Anyway, my rememberances about the HO gauges are in inches, but they were wrong. The Official NMRA Standard 3.2 numbers are.........drum roll......... http://www.nmra.org/standards/S-3_2ScaleTrackwork.html 0.649 inches for straight track (tangents) 0.672 inches maximum, with thoughts about widening the gauge on curves discussed in NMRA Recommended Practices 8 http://www.nmra.org/standards/rp-8.html For my railroad pals living in other countries, like Hoboken and Utah, that works out to be 16.4757 millimeters for tangents 17.059 millimeters max
81.9 Microfurlongs for tangents 84.8 Microfurlongs max
Some figures rounded, some figures truncated, all figures subject to change without notice.

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BTW Carter, Charles was correct too. Railroad wheels have no differential, so on curves one wheel or the other on each axel is going to be sliding on the rail a little. Plus there is a lot of scrapping of the outer wheel flange on the inside of the rail head too, all combining to add drag and produce those lovely echoing "chalk on a blackboard" "my teeth are cracking" harmonies heard while traversing tight curves on the subway.
Wayne
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Wayne L wrote:

There is a differential effect through the wheel treads being coned. The wheel diameter beside the flange is larger than the wheel diameter at the outer edge. On straight track the wheels/axle should centre itself on the rails so causing the wheels to sit on points of the same diameter and on curves the wheelsets move across so that the outer wheel will ride near the flange while the inner wheel will ride near the tread outer edge.
There probably isn't enough coning to accomodate 15" curves. =8^(

That noise comes from the flanges touching the rail at an angle. (although I believe that some US suburban lines don't have coned wheels(?))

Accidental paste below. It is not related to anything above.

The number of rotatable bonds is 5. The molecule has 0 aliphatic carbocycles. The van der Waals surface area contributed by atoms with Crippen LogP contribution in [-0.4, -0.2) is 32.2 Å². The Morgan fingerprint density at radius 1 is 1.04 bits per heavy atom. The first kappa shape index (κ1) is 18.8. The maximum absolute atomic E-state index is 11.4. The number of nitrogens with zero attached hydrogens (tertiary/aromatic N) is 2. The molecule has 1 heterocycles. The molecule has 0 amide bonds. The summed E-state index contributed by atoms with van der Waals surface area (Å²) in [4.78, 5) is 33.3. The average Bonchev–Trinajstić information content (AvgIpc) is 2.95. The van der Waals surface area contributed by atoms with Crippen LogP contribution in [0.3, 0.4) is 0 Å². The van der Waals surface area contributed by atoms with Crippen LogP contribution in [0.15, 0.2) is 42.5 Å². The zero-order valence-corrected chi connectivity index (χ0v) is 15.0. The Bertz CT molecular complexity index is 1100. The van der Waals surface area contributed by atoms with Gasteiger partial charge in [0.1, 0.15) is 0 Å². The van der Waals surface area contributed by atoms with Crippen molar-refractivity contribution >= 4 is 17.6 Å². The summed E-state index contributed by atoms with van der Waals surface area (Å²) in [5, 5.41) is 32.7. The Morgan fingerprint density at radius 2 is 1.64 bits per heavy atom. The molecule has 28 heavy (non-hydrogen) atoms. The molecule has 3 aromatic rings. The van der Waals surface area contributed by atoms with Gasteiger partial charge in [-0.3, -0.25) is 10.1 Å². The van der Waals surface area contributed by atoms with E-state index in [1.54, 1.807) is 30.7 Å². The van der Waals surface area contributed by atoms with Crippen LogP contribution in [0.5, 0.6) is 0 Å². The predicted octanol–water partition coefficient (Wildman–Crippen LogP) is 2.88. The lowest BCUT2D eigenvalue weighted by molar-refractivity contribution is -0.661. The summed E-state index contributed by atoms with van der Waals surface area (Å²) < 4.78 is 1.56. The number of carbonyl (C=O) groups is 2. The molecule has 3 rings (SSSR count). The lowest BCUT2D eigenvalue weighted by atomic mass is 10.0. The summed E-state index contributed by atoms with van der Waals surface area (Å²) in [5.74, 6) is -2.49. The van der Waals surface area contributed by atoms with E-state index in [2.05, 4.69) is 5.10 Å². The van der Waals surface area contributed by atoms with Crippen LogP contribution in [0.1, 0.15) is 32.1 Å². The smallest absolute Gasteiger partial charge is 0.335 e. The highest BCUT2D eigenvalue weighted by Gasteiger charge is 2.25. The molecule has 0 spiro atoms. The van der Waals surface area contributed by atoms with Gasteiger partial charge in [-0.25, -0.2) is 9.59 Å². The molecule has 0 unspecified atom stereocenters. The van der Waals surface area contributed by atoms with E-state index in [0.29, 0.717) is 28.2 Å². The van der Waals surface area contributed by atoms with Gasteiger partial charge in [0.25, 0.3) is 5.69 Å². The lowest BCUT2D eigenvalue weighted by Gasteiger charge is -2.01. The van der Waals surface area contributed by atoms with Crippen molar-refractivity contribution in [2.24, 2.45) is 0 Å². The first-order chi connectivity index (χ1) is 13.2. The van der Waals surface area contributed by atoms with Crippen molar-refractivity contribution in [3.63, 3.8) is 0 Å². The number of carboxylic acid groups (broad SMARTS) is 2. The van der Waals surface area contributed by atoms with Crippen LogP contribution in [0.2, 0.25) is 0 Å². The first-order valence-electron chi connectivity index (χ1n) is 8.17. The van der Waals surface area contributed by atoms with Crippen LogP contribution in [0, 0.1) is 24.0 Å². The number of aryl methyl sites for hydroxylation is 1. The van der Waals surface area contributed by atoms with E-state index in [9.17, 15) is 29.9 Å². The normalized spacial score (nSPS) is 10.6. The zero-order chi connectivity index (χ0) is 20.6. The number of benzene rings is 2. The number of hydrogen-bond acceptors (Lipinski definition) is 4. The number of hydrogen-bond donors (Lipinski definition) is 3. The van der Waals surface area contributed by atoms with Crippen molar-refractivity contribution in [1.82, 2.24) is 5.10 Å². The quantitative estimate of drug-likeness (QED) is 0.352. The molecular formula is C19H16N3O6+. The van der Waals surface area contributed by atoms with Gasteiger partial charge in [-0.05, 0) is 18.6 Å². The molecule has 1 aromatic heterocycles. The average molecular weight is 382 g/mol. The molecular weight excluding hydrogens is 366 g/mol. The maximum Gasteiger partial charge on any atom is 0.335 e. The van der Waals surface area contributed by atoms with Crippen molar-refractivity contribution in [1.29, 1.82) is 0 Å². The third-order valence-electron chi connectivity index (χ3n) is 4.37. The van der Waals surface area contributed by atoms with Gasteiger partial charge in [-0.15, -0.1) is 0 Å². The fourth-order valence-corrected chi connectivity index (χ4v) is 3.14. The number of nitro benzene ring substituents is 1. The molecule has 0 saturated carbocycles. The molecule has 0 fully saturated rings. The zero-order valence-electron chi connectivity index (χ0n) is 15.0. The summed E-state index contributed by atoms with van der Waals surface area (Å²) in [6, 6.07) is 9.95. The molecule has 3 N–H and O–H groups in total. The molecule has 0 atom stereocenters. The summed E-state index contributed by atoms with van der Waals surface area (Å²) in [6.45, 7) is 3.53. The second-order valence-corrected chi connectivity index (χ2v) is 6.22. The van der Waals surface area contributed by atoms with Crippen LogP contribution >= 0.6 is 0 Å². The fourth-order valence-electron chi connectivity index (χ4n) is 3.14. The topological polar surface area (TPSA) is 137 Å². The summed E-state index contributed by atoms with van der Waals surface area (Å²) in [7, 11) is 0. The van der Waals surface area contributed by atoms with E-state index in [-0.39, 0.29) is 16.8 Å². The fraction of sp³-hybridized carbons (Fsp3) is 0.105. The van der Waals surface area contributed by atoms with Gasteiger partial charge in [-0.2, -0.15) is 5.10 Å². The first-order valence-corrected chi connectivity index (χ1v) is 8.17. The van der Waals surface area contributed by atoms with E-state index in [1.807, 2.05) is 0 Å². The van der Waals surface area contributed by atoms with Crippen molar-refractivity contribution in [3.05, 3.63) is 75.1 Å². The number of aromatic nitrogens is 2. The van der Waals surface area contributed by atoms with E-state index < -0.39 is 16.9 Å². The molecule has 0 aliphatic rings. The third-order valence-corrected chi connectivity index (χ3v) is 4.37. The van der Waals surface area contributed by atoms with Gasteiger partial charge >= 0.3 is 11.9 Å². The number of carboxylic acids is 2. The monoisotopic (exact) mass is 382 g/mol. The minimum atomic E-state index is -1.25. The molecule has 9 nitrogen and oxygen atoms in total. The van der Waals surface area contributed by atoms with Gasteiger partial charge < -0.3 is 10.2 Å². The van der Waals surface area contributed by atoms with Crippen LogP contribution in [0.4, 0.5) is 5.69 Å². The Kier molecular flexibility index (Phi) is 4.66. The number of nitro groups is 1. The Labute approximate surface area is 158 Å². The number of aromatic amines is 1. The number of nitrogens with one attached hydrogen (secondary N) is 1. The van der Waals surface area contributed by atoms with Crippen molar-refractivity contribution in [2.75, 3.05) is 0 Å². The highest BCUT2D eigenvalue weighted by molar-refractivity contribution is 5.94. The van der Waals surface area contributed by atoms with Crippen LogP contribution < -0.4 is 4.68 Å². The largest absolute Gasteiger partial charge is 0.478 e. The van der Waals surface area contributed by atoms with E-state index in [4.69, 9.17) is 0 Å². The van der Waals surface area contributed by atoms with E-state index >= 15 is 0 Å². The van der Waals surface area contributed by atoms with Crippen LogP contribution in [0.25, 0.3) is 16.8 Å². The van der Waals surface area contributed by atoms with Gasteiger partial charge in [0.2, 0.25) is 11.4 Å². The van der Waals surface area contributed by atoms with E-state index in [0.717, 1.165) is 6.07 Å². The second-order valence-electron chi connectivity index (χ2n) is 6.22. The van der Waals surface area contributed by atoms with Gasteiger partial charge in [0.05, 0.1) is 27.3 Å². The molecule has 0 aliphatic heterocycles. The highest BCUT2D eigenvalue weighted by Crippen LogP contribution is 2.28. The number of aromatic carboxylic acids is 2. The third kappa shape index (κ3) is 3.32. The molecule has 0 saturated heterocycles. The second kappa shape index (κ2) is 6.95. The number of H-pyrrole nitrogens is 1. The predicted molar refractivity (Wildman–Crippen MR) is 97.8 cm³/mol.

Regards, Greg.P.
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Well I never thought of that Greg. Brilliant those 19th century RR mechanical engineers, and you're pretty sharp too !

So on really tight curves the flanges can rub against the inside of the outside railhead in front of and/or behind the axle center line ?
Between you and Professor GP, I'll be and expert too if I live long enough :-)
The Professor turned me on to the Yahoo EarlyRail group. I didn't know there was such a group 2 months ago. The era interests me most, but I actually like all aspects of the hobby.
BTW, we've had a day here and there in the 70s. Is there an ocassional chill in the air where you are?
Wayne

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Wayne L wrote:

I never should have left the 19th century!

Well, you'd be pushing your luck if you try to run anything around that sharp a curve - something like an HO 2-10-0 on a 15" radius!!! =8^O

I've already booked a second life so I can finish all the projects I've started - haven't had confirmation as yet!

Well, the thermometer got down to about 50 degrees F overnight - winter's really setting in!